When Helen Starr accompanies her mother Fanny to Faith Bible Chapel’s Holocaust Awareness Day on Sunday, April 27, she will be in the company of both the future and the past.
The past is the Holocaust, which both her mother and her father, the late Zesa Starr, survived — although they lost the vast majority of their loved ones — and the critical lessons it carries.
The future is the media, specifically social media, at which Helen excels and which she hopes will serve as a communication portal through which the Holocaust’s lessons will continue to be taught to generations with no personal memory.
Fanny, 92, will be personally interviewed during the program at Faith Bible Chapel, a Christian Zionist church in Arvada long known for its close ties to Israel and the Denver Jewish community.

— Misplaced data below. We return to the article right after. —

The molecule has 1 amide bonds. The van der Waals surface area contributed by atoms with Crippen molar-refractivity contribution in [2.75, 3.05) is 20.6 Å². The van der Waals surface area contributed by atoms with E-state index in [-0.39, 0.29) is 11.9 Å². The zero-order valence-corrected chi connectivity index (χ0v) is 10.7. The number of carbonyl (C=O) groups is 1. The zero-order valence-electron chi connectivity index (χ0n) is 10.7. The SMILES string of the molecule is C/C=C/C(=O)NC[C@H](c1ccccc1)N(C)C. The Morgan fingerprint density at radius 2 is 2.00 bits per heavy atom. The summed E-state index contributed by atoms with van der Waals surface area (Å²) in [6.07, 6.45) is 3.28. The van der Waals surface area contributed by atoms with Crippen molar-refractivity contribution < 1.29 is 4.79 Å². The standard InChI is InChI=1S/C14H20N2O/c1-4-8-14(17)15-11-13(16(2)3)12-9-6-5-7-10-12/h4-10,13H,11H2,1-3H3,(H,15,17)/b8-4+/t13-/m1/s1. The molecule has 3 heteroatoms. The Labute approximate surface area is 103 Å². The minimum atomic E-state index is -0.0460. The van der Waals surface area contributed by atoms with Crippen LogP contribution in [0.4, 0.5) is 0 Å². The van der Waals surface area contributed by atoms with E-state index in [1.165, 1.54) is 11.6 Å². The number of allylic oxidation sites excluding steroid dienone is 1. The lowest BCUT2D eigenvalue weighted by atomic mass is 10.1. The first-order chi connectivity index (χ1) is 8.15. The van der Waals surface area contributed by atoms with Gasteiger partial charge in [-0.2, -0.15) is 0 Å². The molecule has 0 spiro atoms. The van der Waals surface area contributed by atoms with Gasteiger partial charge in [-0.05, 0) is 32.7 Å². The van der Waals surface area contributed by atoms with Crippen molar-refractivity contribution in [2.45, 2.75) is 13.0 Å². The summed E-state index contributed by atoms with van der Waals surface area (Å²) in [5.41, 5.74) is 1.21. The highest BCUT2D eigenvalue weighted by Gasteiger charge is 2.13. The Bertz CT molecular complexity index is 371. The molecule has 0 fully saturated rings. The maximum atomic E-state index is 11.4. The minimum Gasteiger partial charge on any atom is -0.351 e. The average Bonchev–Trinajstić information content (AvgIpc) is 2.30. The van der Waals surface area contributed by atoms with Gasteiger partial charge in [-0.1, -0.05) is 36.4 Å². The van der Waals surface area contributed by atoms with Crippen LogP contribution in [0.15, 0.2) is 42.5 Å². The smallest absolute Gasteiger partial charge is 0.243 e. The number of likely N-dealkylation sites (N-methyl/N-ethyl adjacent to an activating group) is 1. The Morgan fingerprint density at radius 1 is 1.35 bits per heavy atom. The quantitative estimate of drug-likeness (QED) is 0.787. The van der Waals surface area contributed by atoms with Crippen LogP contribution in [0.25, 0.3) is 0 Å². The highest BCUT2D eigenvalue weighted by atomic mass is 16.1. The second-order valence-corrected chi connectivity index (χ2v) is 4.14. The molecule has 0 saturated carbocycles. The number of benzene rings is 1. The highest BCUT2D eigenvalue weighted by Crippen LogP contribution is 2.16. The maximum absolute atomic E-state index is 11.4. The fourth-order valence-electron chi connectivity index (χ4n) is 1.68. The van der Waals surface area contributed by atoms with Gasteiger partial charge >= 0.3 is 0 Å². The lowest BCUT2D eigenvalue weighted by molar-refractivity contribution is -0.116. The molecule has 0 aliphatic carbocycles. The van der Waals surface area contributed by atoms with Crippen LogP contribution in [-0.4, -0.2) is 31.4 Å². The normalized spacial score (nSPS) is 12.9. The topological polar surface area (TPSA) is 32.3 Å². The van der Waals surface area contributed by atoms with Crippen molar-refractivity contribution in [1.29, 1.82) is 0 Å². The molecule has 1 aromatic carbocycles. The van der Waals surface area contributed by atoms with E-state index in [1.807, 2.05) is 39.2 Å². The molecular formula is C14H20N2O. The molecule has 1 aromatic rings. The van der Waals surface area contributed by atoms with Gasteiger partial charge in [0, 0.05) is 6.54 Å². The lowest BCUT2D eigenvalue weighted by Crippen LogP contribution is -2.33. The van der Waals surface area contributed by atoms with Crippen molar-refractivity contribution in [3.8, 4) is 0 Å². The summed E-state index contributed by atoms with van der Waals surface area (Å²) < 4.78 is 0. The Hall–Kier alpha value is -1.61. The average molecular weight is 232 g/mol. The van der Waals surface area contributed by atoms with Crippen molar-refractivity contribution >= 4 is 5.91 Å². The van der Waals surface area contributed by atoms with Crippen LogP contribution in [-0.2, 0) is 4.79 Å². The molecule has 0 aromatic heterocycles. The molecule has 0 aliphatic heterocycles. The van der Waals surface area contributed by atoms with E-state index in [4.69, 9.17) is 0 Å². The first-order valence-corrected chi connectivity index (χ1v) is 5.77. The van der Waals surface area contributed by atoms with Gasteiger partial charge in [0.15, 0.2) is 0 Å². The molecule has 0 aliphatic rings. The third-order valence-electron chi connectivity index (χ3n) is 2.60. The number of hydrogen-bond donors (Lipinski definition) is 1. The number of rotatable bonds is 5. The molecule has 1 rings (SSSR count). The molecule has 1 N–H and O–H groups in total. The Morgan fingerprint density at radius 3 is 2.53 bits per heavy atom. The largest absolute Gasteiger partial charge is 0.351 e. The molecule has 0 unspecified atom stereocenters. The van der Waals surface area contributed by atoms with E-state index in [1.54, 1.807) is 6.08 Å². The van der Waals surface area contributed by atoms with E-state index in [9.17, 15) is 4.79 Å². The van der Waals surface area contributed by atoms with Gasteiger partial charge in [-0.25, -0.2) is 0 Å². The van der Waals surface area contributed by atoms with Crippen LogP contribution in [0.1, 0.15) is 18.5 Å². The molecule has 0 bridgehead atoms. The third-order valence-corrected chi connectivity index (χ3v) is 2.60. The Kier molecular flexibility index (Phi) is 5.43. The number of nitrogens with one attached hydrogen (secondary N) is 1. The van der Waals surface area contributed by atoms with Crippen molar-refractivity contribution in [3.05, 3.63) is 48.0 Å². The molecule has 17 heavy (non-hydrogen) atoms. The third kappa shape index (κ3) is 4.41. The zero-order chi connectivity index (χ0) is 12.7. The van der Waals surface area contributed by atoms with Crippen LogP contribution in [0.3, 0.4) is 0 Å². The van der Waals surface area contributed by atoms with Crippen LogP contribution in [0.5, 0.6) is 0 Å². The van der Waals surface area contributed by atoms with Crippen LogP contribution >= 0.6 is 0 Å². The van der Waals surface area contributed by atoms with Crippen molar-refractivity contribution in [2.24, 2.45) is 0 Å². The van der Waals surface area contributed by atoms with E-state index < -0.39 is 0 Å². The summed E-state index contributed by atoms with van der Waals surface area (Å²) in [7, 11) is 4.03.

That approach — a speaker before a live audience — is old school, of course, but the fact that the interview will be available live via webcast, is decidedly new school.
Which are precisely the ways Helen wants her mother’s story to be told and heard.
Helen, 54, is a writer with a technology degree who has spent the last two decades working in social media, seeing it as an effective way “to reach the masses all around the world.”
Among any number of online presentations she has created, Helen runs an online educational program called the WhyNowProject which focuses on Holocaust education, highlighting the experiences of her parents.
Many of her Why Now? videos are viewable on YouTube, some of which use animated human figures — in the style of video games — in place of actual film to illustrate interviews and talks that Fanny has given before Denver houses of worship, groups and schools.